Lawyers immediately blasted using this statute as justification for halting evictions nationwide as a massive stretch.

“All of these measures are localized, and limited to prevent the spread of an infection in a single building or location,” wrote constitutional law professor and Cato Institute scholar Josh Blackman. “None of these examples are even remotely close to a nationwide moratorium on evictions. This action is far beyond the scope of delegated authority.”

Other critics have also made their feelings well known.

In typical #SassyWithMassie fashion, Rep. Thomas Massie, a libertarian-leaning Kentucky Republican, unloaded on the CDC’s power grab in a series of tweets:

Other prominent Republican legislators who remain committed to limited government principles panned the move as well.

“I think the legal authority is a real stretch,” Sen. Pat Toomey said. “If the CDC has the authority to force landlords to effectively give away their product for free, I don’t know where that ends. Can General Motors be forced to give people cars unless they otherwise crowd into subways?”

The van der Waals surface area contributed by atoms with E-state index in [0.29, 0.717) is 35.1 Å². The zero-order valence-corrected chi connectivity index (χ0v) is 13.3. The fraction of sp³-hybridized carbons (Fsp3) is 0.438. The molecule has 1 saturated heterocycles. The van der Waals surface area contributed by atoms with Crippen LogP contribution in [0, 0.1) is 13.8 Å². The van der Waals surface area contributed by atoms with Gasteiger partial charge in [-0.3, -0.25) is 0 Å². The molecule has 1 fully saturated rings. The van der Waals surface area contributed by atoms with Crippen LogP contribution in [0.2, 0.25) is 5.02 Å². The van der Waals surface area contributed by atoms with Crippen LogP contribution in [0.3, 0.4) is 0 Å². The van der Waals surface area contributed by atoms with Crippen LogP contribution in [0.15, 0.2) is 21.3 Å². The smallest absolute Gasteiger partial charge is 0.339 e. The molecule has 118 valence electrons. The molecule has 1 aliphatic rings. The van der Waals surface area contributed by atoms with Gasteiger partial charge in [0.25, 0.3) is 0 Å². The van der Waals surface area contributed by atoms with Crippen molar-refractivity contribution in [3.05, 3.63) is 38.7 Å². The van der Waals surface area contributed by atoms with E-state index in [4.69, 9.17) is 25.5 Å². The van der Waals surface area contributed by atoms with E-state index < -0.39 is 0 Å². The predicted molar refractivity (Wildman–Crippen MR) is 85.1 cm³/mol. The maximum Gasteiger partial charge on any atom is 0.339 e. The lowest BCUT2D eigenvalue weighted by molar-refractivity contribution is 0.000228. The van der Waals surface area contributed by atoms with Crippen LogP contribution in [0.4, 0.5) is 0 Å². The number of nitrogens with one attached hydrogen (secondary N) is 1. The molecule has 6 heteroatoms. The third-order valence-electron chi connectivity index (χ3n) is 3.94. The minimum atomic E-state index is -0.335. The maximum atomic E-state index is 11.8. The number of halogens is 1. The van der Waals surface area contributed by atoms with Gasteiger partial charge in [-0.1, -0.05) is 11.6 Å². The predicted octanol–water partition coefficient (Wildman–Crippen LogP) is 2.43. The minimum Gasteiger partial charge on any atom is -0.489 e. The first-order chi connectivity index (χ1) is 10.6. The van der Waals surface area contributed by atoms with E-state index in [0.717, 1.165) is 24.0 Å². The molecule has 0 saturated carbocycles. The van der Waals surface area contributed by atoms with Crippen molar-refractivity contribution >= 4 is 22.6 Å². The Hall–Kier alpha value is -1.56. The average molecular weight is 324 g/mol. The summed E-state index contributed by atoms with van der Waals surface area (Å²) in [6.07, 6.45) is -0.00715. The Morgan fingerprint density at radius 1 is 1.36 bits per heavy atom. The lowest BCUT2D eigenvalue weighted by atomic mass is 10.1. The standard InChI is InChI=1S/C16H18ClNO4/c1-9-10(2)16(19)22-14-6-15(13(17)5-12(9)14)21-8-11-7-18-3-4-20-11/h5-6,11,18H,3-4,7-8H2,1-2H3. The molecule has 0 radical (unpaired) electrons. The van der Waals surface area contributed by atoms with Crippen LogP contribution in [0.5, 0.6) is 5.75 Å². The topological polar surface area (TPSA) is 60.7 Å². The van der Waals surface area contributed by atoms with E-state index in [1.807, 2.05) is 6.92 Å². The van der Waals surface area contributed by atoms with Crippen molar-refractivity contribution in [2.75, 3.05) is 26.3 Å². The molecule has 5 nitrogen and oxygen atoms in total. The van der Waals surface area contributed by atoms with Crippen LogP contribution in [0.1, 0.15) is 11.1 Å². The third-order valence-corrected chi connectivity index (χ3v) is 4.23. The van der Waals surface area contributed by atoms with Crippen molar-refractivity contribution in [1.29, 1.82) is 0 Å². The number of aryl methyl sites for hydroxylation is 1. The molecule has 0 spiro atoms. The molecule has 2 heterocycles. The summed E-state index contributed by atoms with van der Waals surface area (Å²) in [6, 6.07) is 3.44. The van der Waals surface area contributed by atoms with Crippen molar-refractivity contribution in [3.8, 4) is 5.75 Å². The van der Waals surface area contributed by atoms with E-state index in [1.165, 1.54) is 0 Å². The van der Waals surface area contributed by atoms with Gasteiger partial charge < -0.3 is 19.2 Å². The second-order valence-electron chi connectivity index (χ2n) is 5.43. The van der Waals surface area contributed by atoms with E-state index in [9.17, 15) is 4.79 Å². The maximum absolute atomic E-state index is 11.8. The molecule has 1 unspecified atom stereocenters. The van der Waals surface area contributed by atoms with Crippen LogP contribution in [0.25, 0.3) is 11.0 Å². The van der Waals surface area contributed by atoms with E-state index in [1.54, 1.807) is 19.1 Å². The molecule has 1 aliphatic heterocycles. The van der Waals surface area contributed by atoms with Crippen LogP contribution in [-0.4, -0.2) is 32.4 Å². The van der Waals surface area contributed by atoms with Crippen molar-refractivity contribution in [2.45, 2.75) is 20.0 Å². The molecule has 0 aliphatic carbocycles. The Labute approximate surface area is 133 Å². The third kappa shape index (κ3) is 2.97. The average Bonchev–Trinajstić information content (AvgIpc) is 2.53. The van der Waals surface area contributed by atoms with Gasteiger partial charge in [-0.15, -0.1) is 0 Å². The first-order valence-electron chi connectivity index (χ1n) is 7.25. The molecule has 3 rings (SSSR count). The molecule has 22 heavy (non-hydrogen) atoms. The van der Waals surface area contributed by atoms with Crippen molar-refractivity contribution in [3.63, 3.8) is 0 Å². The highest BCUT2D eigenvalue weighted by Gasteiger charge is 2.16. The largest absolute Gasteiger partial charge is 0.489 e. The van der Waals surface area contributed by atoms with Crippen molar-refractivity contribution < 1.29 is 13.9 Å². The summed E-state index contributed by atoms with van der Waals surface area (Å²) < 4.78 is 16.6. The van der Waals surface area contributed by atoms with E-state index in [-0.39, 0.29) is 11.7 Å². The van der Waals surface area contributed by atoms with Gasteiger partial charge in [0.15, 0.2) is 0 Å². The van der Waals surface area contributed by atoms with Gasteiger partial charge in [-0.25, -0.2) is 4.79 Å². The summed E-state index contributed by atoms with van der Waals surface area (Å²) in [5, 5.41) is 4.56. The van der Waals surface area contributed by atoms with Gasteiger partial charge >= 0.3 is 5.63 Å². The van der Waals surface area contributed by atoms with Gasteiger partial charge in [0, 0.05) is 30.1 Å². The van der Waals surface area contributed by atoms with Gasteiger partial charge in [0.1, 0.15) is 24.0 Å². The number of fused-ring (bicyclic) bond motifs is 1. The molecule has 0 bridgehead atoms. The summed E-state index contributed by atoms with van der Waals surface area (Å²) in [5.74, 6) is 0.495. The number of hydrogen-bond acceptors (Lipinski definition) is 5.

“CDC does not have the authority to do this,” Sen. Rand Paul wrote. “It’s dangerous precedent and bad policy.”

It’s worth considering the reality of what this policy will entail.

Across the country, millions of landlords will have tenants occupying their property and have no way to force them to pay rent or remove them if they won’t. Pretty much anyone can write a letter making the necessary claims in order to fall under this eviction moratorium. Moreover, the parameters for qualification are rather high income brackets—even a family earning $197,000 annually would fall under this rule. So, it’s clear this moratorium can and will be abused by just about anyone who doesn’t feel like paying their rent.